David certainly didn’t expect her to come back a household name for being the first woman to win a silver medal, breaking the seven-and-a-half hour barrier with a time of seven hours and 18 minutes.
Thirty-eight years later, her achievement is being recognised by the Comrades Marathon Association which announced the Isavel Roche-Kelly Medal for women “finishing in position 11 to sub-seven hours, 30 minutes - outside the gold medals, but under seven-and-a-half hours”.
David, a Johannesburg academic who was a UCT student in the early 1980s, said he was always aware of Isavel’s running prowess because he played for a hockey club that shared a pavilion with her running club where she became affectionately known as “Comrade Kelly”.
Sometimes he would accompany her coach to second her. “As the races progressed I would see her showing only slight signs of discomfort while a lot of others were looking very uncomfortable,” he recalled.
“She would say: ‘Oh, I am just going for a training run’ and go 42km around Table Mountain.”
The 1980 Comrades Marathon was 20-year-old Isavel’s first ultra-marathon. Earlier that year, she became only the third woman in Africa to finish a marathon under three hours.
Back in her schooldays in Welkom - the family having immigrated there from Ireland for their father to work as a mine doctor - Isavel regularly won the 100m and 200m sprints as well as the high jump competitions at athletic events, David said.
“Her main sporting interest during her school years was horse riding where she took part in show-jumping, dressage, gymkhanas and the like. She was quite a daredevil on horseback and watching some of the scrapes she got into would leave me dry-mouthed with anxiety.
“One of the stables where we rode had a donga about 2m deep with paths coming out. She once took this little horse out of the donga on a canter, then tickled him behind the saddle and he would perform the most spectacular buck with his head to the ground and his hind legs in the air.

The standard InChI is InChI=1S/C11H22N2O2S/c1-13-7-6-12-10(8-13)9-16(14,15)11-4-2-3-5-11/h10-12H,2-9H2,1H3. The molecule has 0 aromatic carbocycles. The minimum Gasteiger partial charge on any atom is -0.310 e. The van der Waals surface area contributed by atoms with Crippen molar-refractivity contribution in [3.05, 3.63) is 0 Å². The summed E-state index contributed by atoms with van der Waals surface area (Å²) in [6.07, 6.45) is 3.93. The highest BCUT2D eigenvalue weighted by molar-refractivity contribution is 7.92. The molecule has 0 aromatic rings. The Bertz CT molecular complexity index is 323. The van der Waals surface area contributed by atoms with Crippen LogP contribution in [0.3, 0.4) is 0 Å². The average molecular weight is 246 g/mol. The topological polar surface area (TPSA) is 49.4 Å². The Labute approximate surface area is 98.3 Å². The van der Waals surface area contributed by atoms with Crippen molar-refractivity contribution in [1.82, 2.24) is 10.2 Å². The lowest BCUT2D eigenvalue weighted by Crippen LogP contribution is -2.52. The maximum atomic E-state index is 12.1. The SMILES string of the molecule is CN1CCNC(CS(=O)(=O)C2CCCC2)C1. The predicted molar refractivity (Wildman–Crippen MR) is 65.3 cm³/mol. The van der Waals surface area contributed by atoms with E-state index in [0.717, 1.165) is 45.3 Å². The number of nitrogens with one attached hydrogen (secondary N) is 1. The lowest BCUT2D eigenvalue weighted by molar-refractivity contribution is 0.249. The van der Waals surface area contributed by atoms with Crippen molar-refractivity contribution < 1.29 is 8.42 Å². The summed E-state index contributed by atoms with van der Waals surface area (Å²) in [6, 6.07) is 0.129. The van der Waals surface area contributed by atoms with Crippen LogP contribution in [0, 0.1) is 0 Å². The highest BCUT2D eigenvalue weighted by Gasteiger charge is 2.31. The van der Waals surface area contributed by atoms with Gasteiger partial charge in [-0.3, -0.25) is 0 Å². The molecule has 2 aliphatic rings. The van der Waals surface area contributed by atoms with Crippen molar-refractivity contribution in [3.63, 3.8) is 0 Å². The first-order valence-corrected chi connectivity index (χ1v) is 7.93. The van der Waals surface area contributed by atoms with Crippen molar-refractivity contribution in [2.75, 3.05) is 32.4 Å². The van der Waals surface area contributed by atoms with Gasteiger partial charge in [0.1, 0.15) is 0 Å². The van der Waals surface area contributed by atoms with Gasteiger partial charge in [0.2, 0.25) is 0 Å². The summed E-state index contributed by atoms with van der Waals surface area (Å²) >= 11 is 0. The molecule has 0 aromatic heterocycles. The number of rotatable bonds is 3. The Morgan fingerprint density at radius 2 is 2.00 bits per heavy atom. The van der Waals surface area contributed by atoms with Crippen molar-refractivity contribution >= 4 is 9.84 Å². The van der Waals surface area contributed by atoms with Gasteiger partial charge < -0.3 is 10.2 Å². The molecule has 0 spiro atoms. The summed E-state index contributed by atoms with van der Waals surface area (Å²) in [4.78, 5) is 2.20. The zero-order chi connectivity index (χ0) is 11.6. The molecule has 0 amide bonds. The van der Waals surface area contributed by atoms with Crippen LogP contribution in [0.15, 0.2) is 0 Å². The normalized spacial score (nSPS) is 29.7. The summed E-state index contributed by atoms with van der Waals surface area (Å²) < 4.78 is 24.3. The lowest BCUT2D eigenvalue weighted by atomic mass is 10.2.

“My heart stopped as I watched but she managed to stay on and moments later there was her squeal of delight.”
David said Isavel also loved music. “In succession, she played the recorder, clarinet, piano and for a short while, a suitably Irish instrument, the harp.
“At (Welkom High) school she was a diligent scholar and remained at the top of her class. Being an avid reader she particularly shone in English. At UCT she studied a BA in languages.”
After her second Comrades and second win in a time of 6:44:35, Isavel had to cut short her running career because of a chronic back injury.
“However, she soon found another endurance sport to focus her energies on - cycling. In about a year, she took part in her first Cape Argus tour, winning the women’s race.”
In 1984, Isavel moved with their parents to Dublin, Ireland, where she intended to study for a medical degree. Soon after starting her studies, she was killed in a road accident while cycling.
“Isavel may have had some serious character flaws,” mused her only sibling. “But right now, I can’t remember what these might have been. So instead, let me tell of a lighter side of her shortcomings. She could be scatterbrained and disorganised, thus one of her nicknames became ‘Batty’.
“Also being naïve, some of her sharp-witted friends would enjoy scoring sneaky jokes at her expense.
“Despite achieving considerable fame for her long-distance running achievements, she remained the warm, affectionate and supportive sister she had always been since childhood.
“As a teen I was surprised and shocked when a friend or acquaintance expressed intense dislike and animosity towards their siblings, and especially sisters.”
He said he was delighted to hear the Comrades Marathon Association had decided to name a medal in Isavel’s honour. “I feel considerable admiration for people who run the Comrades Marathon and am impressed by their enthusiasm, dedication and strong sense of community.
“The marathon and its extended community of runners, organisers and supporters has become a remarkable and commendable South African institution. May their spirit continue to endure and prosper long, long into the future.”